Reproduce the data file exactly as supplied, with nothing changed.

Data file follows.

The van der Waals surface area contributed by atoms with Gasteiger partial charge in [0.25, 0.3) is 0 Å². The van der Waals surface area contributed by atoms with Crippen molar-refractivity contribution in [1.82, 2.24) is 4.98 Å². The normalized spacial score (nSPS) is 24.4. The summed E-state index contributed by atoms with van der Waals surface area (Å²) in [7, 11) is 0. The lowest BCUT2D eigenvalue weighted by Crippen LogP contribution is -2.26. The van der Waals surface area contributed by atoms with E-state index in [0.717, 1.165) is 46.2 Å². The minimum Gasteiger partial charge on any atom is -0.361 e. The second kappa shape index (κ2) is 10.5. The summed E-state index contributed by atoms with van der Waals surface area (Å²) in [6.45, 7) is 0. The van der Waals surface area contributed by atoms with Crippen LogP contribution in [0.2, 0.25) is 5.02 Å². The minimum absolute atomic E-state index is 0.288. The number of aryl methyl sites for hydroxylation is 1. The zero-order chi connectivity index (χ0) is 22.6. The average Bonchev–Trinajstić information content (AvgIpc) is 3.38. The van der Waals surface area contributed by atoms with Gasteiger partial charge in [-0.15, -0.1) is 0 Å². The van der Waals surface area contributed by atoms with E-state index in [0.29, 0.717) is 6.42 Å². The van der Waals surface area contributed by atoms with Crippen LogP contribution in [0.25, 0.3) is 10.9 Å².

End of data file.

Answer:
The van der Waals surface area contributed by atoms with Gasteiger partial charge in [0.25, 0.3) is 0 Å². The van der Waals surface area contributed by atoms with Crippen molar-refractivity contribution in [1.82, 2.24) is 4.98 Å². The normalized spacial score (nSPS) is 24.4. The summed E-state index contributed by atoms with van der Waals surface area (Å²) in [7, 11) is 0. The lowest BCUT2D eigenvalue weighted by Crippen LogP contribution is -2.26. The van der Waals surface area contributed by atoms with E-state index in [0.717, 1.165) is 46.2 Å². The minimum Gasteiger partial charge on any atom is -0.361 e. The second kappa shape index (κ2) is 10.5. The summed E-state index contributed by atoms with van der Waals surface area (Å²) in [6.45, 7) is 0. The van der Waals surface area contributed by atoms with Crippen LogP contribution in [0.2, 0.25) is 5.02 Å². The minimum absolute atomic E-state index is 0.288. The number of aryl methyl sites for hydroxylation is 1. The zero-order chi connectivity index (χ0) is 22.6. The average Bonchev–Trinajstić information content (AvgIpc) is 3.38. The van der Waals surface area contributed by atoms with Gasteiger partial charge in [-0.15, -0.1) is 0 Å². The van der Waals surface area contributed by atoms with E-state index in [0.29, 0.717) is 6.42 Å². The van der Waals surface area contributed by atoms with Crippen LogP contribution in [0.25, 0.3) is 10.9 Å².